November 26, 2016
The MEAD Act stands for the Mead Equality and Definition Act. It was introduced into the United States Congress and referred to the House Ways and Means Committee on September 13, 2016 by Representative Mark Sanford (R) from South Carolina, and was co-sponsored by Representative Paul Tonko (D) from New York on September 26th, 2016. The MEAD Act is based on the efforts of the American Mead Makers Association (AMMA) to achieve tax equality for producers of mead, and to eliminate certain federal restrictions which will allow mead to compete with other alcoholic beverages. The AMMA members are made up of commercial mead makers, suppliers to the mead industry, and the consumers who enjoy drinking mead as their alcoholic beverage of choice.
Read the details of the Act here: https://www.congress.gov/bill/114th-congress/house-bill/6000
The goals of the MEAD Act are explained in the section below.
Fix the Definition of Mead
We want to replace the government’s narrow definition of mead (a honey wine that is sometimes made with hops), to one that represents what is generally accepted by the commercial mead makers, and the general consumer population. The definition would:
Allow, in the production of mead, the addition of wholesome fruits (including fruit juices, fruit puree, fruit extract, or fruit concentrate), vegetables, spices, and other ingredients suitable for human food consumption that are generally recognized as safe for use in an alcoholic beverage, but only to the extent the addition thereof contributes to less than 50 percent of the total Brix of the mead.
Eliminate the Formula Requirement
Eliminate the requirement for all meads to have a recipe submitted to the Tobacco Tax and Trade Bureau (TTB) for approval. If a mead is made with the ingredients allowed in the new definition of mead, then there should be no requirement to submit a recipe, known as a “Formula”. The government currently requires an approved formula before a meadery can begin production. This is a big problem because:
- The Process is Slow: Formula approval takes at least 30 days if submitted online and can be much longer if the government has a lot of formulas to review.
- It Delays Production: Meads can take a long time to make, and they can’t begin making a mead until the recipe has been approved. So it forces an unnecessary delay in the production process.
- It Adds to the Cost of Mead: The added planning and delay is an expense to the meaderies. Rent, utilities and payroll are still due, but waiting on a formula to be approved delays revenue to support the business. This cost ends up going into the cost of the bottle to the consumer, making mead more expensive than it should be.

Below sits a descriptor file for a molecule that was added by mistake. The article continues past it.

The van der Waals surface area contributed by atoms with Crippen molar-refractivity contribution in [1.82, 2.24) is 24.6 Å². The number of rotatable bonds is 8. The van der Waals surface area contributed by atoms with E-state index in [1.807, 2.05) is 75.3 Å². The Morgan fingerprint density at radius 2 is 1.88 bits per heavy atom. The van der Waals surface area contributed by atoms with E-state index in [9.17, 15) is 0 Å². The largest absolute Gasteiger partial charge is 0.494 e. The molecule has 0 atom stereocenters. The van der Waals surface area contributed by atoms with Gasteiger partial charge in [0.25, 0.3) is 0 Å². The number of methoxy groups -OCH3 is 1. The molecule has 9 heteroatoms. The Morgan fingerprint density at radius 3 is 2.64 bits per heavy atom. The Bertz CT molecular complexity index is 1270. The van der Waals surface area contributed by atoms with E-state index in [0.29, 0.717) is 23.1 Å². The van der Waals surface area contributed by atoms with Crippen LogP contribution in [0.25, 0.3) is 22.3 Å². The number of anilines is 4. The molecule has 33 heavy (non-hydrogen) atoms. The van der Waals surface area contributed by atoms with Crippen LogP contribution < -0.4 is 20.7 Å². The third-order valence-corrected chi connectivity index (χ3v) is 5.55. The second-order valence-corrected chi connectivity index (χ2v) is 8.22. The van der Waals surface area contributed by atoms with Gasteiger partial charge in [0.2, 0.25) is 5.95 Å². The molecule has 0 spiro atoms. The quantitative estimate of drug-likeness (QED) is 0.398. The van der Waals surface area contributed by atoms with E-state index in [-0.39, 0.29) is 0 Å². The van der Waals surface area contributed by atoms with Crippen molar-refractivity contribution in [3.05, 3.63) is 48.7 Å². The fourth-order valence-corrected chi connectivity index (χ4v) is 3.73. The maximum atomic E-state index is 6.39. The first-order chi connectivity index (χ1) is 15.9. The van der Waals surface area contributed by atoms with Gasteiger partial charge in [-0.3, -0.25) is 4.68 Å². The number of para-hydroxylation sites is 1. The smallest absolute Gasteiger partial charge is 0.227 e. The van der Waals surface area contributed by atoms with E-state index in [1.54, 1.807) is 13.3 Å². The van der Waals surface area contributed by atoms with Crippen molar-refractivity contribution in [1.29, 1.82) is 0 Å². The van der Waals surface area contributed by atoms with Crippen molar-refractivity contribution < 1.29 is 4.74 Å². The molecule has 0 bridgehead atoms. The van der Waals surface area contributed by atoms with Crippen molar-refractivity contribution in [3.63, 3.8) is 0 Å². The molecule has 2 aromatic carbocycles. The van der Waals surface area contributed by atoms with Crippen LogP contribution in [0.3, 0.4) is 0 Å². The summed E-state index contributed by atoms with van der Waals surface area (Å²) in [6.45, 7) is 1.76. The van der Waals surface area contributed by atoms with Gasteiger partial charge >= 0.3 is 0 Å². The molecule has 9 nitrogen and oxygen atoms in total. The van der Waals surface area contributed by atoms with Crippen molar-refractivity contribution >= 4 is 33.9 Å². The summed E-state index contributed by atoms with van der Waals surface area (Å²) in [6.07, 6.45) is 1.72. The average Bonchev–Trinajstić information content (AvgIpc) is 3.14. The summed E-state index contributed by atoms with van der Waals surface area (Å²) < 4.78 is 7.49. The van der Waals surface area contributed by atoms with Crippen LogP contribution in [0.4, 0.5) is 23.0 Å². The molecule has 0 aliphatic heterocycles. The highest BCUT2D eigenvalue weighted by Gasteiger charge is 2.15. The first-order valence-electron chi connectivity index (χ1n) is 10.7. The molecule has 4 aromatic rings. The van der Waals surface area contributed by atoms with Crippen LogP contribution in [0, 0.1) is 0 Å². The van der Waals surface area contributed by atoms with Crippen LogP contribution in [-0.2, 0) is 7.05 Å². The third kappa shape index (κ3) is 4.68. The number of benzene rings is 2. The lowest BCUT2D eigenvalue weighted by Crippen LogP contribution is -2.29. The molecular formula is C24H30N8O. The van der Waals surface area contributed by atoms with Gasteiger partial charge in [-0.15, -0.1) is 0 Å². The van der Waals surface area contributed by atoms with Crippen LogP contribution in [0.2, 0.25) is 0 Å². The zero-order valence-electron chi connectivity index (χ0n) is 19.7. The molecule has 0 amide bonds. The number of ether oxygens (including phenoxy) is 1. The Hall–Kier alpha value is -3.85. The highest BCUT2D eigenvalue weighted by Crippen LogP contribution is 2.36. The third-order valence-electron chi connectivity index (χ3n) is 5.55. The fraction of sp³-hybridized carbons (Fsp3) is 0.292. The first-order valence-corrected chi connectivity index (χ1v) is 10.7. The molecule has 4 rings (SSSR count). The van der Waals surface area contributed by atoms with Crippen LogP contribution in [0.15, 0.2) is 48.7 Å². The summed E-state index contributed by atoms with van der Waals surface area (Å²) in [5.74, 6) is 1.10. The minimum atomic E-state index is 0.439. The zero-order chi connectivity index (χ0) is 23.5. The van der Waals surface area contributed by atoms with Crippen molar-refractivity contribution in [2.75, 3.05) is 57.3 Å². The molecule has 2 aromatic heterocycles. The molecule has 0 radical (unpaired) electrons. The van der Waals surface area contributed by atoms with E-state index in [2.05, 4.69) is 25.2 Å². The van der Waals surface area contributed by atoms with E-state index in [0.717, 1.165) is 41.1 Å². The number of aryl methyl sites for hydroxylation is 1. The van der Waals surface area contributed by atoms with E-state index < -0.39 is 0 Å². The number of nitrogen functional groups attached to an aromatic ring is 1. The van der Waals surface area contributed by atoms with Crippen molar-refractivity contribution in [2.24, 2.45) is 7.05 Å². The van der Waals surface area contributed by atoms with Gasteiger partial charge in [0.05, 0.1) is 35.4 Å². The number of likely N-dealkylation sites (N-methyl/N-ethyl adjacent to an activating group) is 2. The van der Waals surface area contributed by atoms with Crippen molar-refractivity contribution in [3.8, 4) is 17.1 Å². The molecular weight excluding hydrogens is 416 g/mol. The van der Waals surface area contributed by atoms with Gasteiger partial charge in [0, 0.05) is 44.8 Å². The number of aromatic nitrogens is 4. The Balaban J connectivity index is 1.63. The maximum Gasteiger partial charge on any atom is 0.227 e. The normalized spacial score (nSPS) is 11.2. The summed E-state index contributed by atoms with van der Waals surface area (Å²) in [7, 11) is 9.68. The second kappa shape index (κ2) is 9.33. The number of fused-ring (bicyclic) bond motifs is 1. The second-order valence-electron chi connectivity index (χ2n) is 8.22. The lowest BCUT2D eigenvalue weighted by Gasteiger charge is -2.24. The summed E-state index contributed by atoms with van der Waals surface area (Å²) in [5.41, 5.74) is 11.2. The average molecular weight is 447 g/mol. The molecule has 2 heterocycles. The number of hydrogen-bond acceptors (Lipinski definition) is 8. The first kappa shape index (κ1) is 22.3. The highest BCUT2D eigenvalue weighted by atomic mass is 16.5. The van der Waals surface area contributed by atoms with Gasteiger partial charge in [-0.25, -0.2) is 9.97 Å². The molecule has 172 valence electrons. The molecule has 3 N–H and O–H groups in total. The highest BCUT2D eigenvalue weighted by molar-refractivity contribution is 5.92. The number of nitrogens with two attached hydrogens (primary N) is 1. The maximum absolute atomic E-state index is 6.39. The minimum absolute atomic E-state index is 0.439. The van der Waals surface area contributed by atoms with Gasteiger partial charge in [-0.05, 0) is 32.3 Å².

- It Stifles Creativity: Many meaderies want to explore and innovate to provide something fun and exciting to the mead drinkers. This is something the craft beer industry does continuously and is a part of its culture. If mead can not enjoy these freedoms then it will always lag far behind the beer culture. Imagine if restaurants couldn’t change any recipes or create new dishes unless it first got them approved by the government. How do you test new products in the market quickly?
Make Mead with ABV Levels Equal to Wine
The TTB currently only allows mead to be made between 0.5 and 14% ABV. The Act will allow meaderies to produce meads within the same range as wine; 0.5-24% ABV
Equal Taxes for Carbonated Meads
The tax on mead skyrockets when mead makers add carbon dioxide (CO2) gas to a mead to make it carbonated. Tax on carbonated meads jump from $1.07 per gallon to $3.30 – $3.40 per gallon (depending on method of carbonation). That’s $0.674 per 750ml bottle. The added cost is charged to the wholesaler, and by the time it reaches the consumer, the tax can cost the consumer $1.40 more per 750ml bottle after additional state taxes and markups.
The Cider industry is already allowed to carbonate their products without a carbonation tax penalty, and they also pay a lower tax rate on lower alcohol ciders (below 8.5% ABV). We are only looking for equality. Our language matches that of the Cider tax.
Fortification is the process of adding distilled wine spirits to wine. This is how modern Port wine is made. The wine spirits are added after or during fermentation. When added during fermentation, the increased alcohol levels half the fermentation process and leave the wine more sweet. Allowing meads to be fortified like it’s wine cousins will allow for a greater variety of products to be available to the consumer, and stabilize the mead for long-term aging at the meadery.
Okay, How do I Help
For the MEAD Act to succeed, we need to get the US Congress to vote on and pass it before it can move to the Senate for another vote, and then off to the President to sign it into law. This might sound hard, and it is, but if we all do a little work, this is very achievable. In 2015, the hard cider industry got the CIDER Act approved in very much the same way. We can do this!!
Contact Your Congressperson
We need to stir up support for the bill. The first way to do this is to get your congressperson on board, and preferably become a co-sponsor (See Contact Info. section at bottom for Rep. Sanford’s staff contact person). This is the single most important thing you could do.
Find out who your congressperson is, and write to them.
You can find your congressperson here: http://www.house.gov/representatives/find/
When you find your representative, click on their name and you should be taken directly to their website.
Most (if not all) members of Congress have a Contact Us/Me on their website. They may also have a way of requesting a meeting. At the very least, send an e-mail or make a phone call asking for their support for the MEAD Act. Reference H.R.6000. You could even copy and paste the About the MEAD Act section above to save time.